Board of Supervisors president says SF State prepared him for public office
MPA program sharpened his focus on equity and his understanding of how government works
By Jamie Oppenheim
Hanging in San Francisco Supervisor Shamman Walton’s (MPA, ’10) office is a photograph of his mentor Philmore Graham, founder of the Omega Boys Club in Vallejo — a club that he says saved his life. Its mission was to create a college pipeline for Black male youth. Walton got into trouble at school and spent time in juvenile hall, but the club set him on a different path — one that began with a four-year degree from Morris Brown College in Atlanta and later a Master’s in Public Administration (MPA) from San Francisco State University. Now, as the county and city’s first Black man elected president of the Board of Supervisors, through public policy, he’s carving out similar pathways for the Black community.
In high school, Walton says he aspired to lead reform efforts in his community. He knew he’d have a role in government, but he couldn’t see the exact path he’d take to get there. It turns out that path was shaped like a circle. Walton grew up in public housing in Potrero Hill and Bayview. Years later, he worked in nonprofits and education serving those same communities. In 2018, he was elected supervisor of District 10, which encompasses those same neighborhoods. He credits San Francisco State with preparing him for that leap to government. There’s not a day that goes by in his current role that he doesn’t use what he learned at SF State, he says.
“The MPA program taught me how government works, how resources flow from all levels of government — federal, state to local,” he added. “The program is second to none in preparing you for a life in government.”
“It’s a testament to the leadership at SF State that professors know and understand that different cultures are important, that diversity is important and to bring all that to a leadership role is important.”
He was drawn to SF State for its historic commitment to social justice, equity and inclusion, something his instructors lived and breathed, he says. “We live in a diverse world. In public service, it’s important to understand and build relationships with the communities and the cultures around you. All of my professors understood that and taught from that perspective,” he said. “It’s a testament to the leadership at SF State that professors know and understand that different cultures are important, that diversity is important and to bring all that to a leadership role is important.”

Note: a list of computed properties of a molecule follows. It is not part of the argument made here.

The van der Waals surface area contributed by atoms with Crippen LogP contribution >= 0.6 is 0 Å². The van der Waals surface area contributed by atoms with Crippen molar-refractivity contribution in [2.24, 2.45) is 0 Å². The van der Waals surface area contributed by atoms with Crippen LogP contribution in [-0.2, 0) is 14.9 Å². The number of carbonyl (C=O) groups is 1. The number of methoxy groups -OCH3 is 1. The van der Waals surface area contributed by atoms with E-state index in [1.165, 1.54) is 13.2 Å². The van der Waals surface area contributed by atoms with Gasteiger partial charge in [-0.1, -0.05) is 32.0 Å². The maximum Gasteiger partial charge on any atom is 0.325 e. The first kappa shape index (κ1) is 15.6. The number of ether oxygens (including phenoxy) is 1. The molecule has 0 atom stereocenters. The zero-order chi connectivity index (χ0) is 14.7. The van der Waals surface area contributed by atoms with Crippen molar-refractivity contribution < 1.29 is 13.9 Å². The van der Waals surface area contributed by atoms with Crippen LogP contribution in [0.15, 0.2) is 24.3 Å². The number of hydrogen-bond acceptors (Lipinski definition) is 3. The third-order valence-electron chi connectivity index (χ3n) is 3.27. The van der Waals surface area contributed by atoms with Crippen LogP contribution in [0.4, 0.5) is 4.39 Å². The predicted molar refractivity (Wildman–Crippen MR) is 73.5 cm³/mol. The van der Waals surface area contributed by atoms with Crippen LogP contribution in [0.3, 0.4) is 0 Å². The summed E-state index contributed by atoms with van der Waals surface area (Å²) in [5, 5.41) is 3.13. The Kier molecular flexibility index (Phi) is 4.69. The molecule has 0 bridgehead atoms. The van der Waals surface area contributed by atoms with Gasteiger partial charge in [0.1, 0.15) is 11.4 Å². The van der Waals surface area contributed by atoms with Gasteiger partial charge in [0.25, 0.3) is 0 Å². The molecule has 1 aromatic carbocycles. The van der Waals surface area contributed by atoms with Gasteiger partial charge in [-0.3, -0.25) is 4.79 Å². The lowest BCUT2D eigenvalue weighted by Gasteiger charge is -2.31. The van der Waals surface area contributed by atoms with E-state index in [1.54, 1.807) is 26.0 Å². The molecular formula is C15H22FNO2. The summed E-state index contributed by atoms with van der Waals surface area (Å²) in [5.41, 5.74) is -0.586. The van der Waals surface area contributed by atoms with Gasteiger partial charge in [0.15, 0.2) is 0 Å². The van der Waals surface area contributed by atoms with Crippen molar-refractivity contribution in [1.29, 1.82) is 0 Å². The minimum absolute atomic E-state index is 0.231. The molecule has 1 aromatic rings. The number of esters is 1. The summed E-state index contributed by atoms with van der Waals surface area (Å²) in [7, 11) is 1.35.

The program sharpened his focus on equity, something he’s used to draft groundbreaking legislation for San Francisco. For instance, Walton co-authored a measure, approved by the Board of Supervisors, that would close the city’s juvenile hall by the end of 2021. Instead of jailing youth, the city will expand alternative community-based programs focused on rehabilitation.
Another major project he’s working on is developing a reparations program for the descendants of African American slaves living in San Francisco. He assembled a task force in early 2020, and it’s strategizing ways to put a monetary value to the historic injustices the Black community has endured, such as discriminatory housing policies, mass incarceration and the lack of Black business and/or home ownership.
“When we first came to this country, our language was taken away and we couldn’t get an education. That’s kept us from building generational wealth,” he said. “The reparations package will allow us to create some of that wealth and overcome some of the gaps and disparities for the Black community and create positive outcomes.” It’s unclear yet if reparations will take the shape of direct payments to families or will fund specific community programs.
When he’s not working on landmark legislation for City Hall, Walton is making a difference elsewhere — including in the classroom. He’s a frequent guest lecturer in the public administration program at SF State. He tells students considering careers in government that a good place to start is volunteering and reaching out to local officials, professors and educators. Patience and perseverance are important ingredients for this type of work as well, he adds, because change doesn’t happen overnight.
“You’re not always going to start off in leadership roles. You have to work through all the steps,” he said. “I’ve had a paper route. I’ve worked at a Boys and Girls Club, I’ve taught in a classroom, I’ve worked in public housing. I’ve had all kinds of jobs that have led to give me to the experience and opportunities I have today. You never know what opportunities are going to lead to next, so you have to be faithful in the work that you do. Understand that these things don’t happen overnight — perseverance is key.”
Republished from SF State News